The global prevalence of infertility varies, with secondary infertility being more common than primary infertility in several regions. Studies [1,2,5,9,12,13] have shown that this trend is consistent with earlier research, likely because secondary infertility occurs during the peak reproductive years of a woman. In accordance with these data, most cases within this cohort, in contrast to the conclusions of Adedigba et al. who reported that the age group of 31 - 35 years was the most primary infertile category [5].

However, in this study, the most prevalent among those over the age of 33 years was secondary infertility, with a mean duration of infertility of 5.0 ± 3.2 years comparable to 1 - 4 years in Ghanian women [2], which may be due to women in Sudan married in the mid-twenties, leading to longer time duration. Moreover, many women in their thirties, many of them had prior pregnancies and had difficulty conceiving again due to changes in reproductive health.

Primary infertility affects patients under the age of 27 years and more than 5 years of infertility duration, a similar trend was drawn by [13,14], who stated that the advanced age of the woman and the long duration of marriage reduces their ability to reproduce and to have a new child.

Concerning participants´ body mass index, almost half of the patients (48%) had a normal BMI (18.5-24.9 kg/m2); therefore, the remaining patients (52%) were overweight (25-29.9 kg/m2) or obese. Obesity poses significant challenges for conception, primarily owing to its impact on ovulation and menstrual regularity [15]. Investigating the intricate pathways of reproductive health, our research examined the crucial role that fallopian tube obstruction plays in infertility. Our study aligns with established studies [9,12,16], and offers additional insights into this issue. Specifically, our radiographic observations highlight tube obstruction identified through HSG examination.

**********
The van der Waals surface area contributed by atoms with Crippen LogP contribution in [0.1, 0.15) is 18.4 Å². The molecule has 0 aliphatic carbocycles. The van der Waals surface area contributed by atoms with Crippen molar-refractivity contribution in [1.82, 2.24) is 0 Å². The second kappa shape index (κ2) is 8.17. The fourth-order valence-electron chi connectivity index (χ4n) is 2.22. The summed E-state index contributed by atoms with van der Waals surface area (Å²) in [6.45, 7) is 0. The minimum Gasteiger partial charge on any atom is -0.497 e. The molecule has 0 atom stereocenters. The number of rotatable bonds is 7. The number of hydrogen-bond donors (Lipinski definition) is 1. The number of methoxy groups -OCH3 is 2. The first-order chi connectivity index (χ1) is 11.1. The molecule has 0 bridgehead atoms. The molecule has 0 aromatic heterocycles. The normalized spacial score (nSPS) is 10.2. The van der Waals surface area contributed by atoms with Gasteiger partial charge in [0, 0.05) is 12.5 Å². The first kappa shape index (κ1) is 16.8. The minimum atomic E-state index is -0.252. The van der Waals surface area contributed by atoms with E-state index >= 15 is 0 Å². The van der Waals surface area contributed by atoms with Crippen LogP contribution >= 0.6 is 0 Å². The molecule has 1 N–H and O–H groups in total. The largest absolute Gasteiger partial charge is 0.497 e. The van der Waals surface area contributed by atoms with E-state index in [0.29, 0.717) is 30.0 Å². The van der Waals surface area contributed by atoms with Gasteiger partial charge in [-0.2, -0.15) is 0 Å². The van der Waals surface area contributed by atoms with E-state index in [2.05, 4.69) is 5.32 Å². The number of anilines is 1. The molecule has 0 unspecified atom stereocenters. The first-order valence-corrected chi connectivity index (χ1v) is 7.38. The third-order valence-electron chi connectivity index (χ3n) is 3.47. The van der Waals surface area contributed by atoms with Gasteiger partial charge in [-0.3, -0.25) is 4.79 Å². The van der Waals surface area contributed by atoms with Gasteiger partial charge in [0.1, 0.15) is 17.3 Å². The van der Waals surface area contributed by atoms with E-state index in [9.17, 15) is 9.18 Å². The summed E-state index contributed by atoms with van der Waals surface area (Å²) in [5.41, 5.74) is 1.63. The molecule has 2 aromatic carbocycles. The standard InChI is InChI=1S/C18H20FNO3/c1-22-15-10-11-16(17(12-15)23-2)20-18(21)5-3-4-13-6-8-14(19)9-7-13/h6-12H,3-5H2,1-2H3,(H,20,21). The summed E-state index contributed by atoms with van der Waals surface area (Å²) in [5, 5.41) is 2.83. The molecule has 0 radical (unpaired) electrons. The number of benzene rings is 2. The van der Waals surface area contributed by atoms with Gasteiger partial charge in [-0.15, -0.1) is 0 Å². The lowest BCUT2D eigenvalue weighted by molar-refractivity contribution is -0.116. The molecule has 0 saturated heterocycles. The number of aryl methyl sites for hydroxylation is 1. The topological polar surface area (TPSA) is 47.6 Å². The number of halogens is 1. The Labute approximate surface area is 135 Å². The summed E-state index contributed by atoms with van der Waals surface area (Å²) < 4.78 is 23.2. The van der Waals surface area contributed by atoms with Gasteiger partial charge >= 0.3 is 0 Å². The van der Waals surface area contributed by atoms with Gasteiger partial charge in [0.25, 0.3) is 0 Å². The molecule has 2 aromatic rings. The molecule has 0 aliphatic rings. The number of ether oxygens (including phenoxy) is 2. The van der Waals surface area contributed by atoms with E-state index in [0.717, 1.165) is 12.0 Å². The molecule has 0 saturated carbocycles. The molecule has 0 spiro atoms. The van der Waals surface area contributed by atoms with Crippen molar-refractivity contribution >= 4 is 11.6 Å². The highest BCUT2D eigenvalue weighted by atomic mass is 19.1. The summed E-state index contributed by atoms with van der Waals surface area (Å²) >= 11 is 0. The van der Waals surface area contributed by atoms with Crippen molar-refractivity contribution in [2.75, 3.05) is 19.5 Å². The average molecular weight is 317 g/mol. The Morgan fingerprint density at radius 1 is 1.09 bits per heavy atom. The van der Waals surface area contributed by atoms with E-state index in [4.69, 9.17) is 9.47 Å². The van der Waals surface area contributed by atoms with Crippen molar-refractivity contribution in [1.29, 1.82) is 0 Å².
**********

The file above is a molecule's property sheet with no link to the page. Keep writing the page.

In the sample analyzed, both unilateral and bilateral tube blockage was deemed the most definitive finding, which corroborates previous research [2,6,9]. The researchers concluded that "tubal abnormalities (obstruction, dilation) were the most prevalent reasons for infertility" [9]. In this study, total bilateral obstruction was observed in 17% of all cases and accounted for 14.8% of cases of secondary infertility. Therefore, this was less common than tubal blockage in primary infertility. Whereas Bello et al. discovered a greater prevalence of tubal abnormalities in patients with secondary infertility [1]. The total number of tubal abnormality cases was frequent in women with secondary infertility, which might be explained by the potential for inadequate health care after birth or abortion as well as an increased risk of PID [1].

An interesting aspect that emerged from the analysis was that the prevalence of the right blockage tube was higher than that of the left side (18% vs 13%). Similar results were reported in an investigation by Adedigba et al. who explained that due to its possibility that because the right fallopian tube is near the appendix and cecum [5]. Onwuchekwa et al. confirmed that there was increased obstruction in the right-side tube due to previous pelvic inflammation and adhesions [6].

Remarkably, the presence of a hydrosalpinx (Figure 1) emerged as another key finding in the HSG scan used to examine the fallopian tubes. In previous study observed that hydrosalpinx was identified as the high leading cause of infertility resulting from tubal pathology [1], which contrasts with the prevalence findings of this study, which showed the lowest incidence of tubal pathology as a cause of infertility and was more prevalent in secondary infertility than in primary infertility. This is consistent with a previous study [5], which indicated that secondary infertility is twice as prevalent among patients with all types of hydrosalpinx as compared to primary infertility.

Upon comparing the prevalence of hydrosalpinges as a discovery of infertility in the Sudanese population in this study, it was found that they constituted only 4% of all cases. This figure was lower than the prevalence of hydrosalpinges in women from sub-Saharan Africa [7], which is reported (12.6%) and (12.4%) of the Nigerian population [5], and reported a rate of 14.5% among Ghanaian women [2,12]. The presence of the hydrosalpinges is associated with an increased risk of inflammation, which can ultimately result in tubal blockage.